where is the derivative along the ascending tracks and is the derivative along the descending tracks; ra is the ascending residual, while rd is the descending residual. The linear interpolation operators La and Ld put the data on a regular grid.
The derivative operators correspond to weighting operators along the data recording trajectories. They remove the low-frequency data trend caused by tides or ocean currents. Failure to account for this trend would result in significantly large residuals for the fitting of crossing tracks that are inconsistent at the point of crossing.
In order to obtain an optimal altitude h, we must eliminate the high-frequency, spiky noise that appears to contaminate the data. Since the noise is more prominent after the derivative is applied along each track, we attempt to remove it by weighting the initial ascending and descending residuals ra0 and rd0. Since the noise spikes are easy to identify in these data, we apply a weighting function which cuts off all energy bursts above a mean value .
Figure iter shows the optimal altitude h after 10, 100 and 5000 iterations. After only 10 iterations, the altitude displays none of the low-frequency behavior of the original data. It is rather characterized by high-frequency features resembling a ridge structure as shown in the gravity anomaly map (Figure map). This is due to the fact that we use the derivatives along the tracks as weighting operators. They eliminate the low-frequencies in the data, thus minimizing the possible inconsistencies between crossing data points. Therefore, if too few iterations are applied, the low-frequency trend of the original data will not be recreated. The more iterations are incorporated into the least-squares fitting, the more low-frequencies are included into the solution altitude. After 100 iterations, the ridge structure has considerably faded, and after 5000 iterations the altitude represents a good fit to the original ascending and descending data shown in Figure tracks.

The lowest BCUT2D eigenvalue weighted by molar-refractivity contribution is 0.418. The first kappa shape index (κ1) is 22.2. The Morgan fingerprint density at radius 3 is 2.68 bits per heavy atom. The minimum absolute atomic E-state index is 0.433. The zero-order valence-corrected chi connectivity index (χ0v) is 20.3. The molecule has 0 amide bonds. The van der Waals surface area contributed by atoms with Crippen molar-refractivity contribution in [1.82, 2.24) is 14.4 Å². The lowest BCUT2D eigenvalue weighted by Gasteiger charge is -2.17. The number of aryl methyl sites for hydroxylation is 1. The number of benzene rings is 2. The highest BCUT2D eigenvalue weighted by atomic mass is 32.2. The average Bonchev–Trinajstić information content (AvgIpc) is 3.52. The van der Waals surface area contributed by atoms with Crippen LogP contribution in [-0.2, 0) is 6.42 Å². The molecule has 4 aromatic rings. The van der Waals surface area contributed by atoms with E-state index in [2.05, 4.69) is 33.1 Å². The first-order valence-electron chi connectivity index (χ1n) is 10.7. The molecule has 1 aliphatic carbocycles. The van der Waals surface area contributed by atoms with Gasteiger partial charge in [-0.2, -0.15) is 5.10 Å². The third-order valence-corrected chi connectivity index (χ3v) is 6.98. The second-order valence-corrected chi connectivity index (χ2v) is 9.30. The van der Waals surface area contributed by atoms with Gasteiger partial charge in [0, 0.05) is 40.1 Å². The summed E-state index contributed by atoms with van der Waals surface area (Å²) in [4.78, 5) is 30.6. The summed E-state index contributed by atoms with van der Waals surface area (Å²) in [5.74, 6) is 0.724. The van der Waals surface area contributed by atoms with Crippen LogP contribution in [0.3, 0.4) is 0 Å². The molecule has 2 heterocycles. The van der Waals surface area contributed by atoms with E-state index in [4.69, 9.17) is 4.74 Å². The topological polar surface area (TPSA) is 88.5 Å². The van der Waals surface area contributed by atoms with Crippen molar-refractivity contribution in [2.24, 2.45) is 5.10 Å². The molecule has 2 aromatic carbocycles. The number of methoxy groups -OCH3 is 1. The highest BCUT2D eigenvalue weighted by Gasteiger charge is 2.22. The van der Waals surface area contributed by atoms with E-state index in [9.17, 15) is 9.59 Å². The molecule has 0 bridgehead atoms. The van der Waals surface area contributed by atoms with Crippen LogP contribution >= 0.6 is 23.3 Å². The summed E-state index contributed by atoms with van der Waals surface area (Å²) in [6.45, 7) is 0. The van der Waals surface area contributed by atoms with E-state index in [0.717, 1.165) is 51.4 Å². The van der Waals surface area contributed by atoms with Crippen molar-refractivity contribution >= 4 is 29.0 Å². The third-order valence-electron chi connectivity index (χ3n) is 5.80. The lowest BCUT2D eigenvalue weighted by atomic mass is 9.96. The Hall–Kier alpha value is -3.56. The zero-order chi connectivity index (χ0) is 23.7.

ILLUMINATION OF THE ALTITUDE DATA
After having combined the altitude information given by both the
ascending and descending satellite measurements, we attempt to derive
an image of the local seafloor topography from the new altitude data.
Since the topography information is masked by a low-frequency
trend, we convolve the data with a set of first-order derivatives to
illuminate the seafloor features. These four filters consist of a vertical